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Many people’s finances run amuck simply because they don’t take the time to properly manage them. However, taking only a few minutes to accomplish even one financial management task could save you hundreds of dollars. So set aside a few hours over the weekend, or schedule one task per day. Simplifying your finances may not always be fun – but saving money definitely is.
1. Adjust Due Dates
Don’t waste time writing a check or getting online every time a bill comes due. Instead, pay all of your bills at the same time. Many service providers and credit card issuers allow you to adjust due dates to a time that suits you best, such as at the beginning or end of the month. A good strategy is to set up bill payments to coincide with your paychecks so you can better budget for the remainder of the pay period.
2. Set Up Automatic Payments
Most service providers, such as those for your cell phone, Internet, and cable TV, allow you to set up automatic payments from your checking account or credit card. And most credit cards allow you to schedule payments in advance or autopay your account as well. Just be sure to monitor bills for errors and hidden fees. Automatic bill pay simplifies the payment process and helps prevent late payments – but you still need to check your payments and accounts for accuracy.
3. Pay Bills Online
If you prefer not to set up automatic bill payments, but are still sending in your payments via postal mail, set up online bill pay accounts with each service provider. Setting up accounts takes only a few minutes, and once you’re done, paying bills is a breeze. Plus, you will use fewer stamps and can save time and money on trips to the mailbox or post office. In fact, if you pay 10 bills per month online, you can save more than $50 annually on stamps.
4. Bundle Services
Bundling services can reduce the number of bills you have and save you money. Just make sure the bundle price is cheaper than what you pay for services separately, and don’t get roped into signing up for service you don’t truly need. You might be able to bundle your Internet and cable services, for example, or your car insurance and homeowner’s insurance. Whenever possible, avoid signing a contract, and if you’re expected to pay any setup fees, try to get them waived.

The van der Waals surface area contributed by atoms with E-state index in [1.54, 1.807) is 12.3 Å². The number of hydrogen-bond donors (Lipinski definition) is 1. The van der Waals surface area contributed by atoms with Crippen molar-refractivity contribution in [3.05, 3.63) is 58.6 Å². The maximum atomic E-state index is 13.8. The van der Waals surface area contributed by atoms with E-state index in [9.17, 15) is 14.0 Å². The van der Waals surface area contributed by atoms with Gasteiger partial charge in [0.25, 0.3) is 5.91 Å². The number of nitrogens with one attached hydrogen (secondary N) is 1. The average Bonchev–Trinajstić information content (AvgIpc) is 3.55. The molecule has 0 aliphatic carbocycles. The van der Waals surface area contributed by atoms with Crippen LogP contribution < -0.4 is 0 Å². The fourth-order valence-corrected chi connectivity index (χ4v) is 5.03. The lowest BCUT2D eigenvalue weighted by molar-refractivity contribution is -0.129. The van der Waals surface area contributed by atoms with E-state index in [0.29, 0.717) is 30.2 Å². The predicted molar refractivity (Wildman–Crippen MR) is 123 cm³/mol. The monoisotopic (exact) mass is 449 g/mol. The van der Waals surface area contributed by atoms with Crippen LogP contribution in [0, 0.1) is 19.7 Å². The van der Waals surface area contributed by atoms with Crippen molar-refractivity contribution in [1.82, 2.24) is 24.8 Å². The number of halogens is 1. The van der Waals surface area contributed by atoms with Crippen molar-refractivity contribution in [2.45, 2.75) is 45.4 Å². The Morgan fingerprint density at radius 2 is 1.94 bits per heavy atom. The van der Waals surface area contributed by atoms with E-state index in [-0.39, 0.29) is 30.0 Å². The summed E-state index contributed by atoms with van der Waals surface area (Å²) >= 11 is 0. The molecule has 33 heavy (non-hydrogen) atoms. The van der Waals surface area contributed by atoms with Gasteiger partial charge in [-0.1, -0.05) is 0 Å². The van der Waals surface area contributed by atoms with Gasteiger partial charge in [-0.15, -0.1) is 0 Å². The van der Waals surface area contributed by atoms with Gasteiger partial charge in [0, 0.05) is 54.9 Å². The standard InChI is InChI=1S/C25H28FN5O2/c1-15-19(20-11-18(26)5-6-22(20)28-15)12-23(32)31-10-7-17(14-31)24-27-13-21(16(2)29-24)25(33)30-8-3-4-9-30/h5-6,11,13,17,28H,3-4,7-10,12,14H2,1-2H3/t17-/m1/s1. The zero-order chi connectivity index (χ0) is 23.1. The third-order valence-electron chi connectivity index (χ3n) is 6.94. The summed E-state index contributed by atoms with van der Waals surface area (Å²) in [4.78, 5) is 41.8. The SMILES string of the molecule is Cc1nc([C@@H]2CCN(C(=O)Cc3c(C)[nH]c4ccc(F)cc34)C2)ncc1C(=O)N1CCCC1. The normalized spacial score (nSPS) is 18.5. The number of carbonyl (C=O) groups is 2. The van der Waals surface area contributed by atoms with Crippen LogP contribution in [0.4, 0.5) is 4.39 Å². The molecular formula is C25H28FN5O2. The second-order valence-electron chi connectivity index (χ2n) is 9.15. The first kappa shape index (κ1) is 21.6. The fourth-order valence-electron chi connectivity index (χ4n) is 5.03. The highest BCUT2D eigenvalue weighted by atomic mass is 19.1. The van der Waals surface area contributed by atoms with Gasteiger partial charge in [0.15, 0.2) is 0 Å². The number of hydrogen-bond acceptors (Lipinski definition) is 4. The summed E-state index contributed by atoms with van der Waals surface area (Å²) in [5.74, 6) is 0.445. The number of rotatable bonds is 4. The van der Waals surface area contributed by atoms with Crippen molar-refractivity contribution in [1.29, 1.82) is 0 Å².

5. Create or Update Your Will
If you haven’t prepared a will, do it. You can create a will online for free, but if your assets and situation are complex, you’re better off working with an estate attorney. And don’t assume your assets will automatically go to your spouse or children – state laws differ, and unless you direct otherwise, your most treasured possessions could end up in the hands of someone you don’t want them to, such as your ex.
If you already have a will, regularly update it. Make sure all beneficiary information is accurate, and that the will reflects your current wishes.
6. Create a Tax Return Filing System
Instead of spending hours, days, or weeks preparing your return each year, create a home filing system to store pertinent tax documents and receipts that you collect throughout the year. This is particularly helpful if you itemize. Create files for un-reimbursed medical expenses, job-related expenses, job search expenses, education expenses, and charitable donations. Having everything in one place at tax time will reduce headaches, and could even increase your refund.
Simplifying your finances may sound tedious, but when you consider how much time and money you can save, it’s well worth the effort. Plus, once you incorporate these tasks into your life, you may find it easier to plan and save for other things, like your retirement or your child’s college education.
What other ways can you think of to simplify your finances? Share below.
David Bakke writes about frugal living tips, productivity, and smart money management on Money Crashers Personal Finance.
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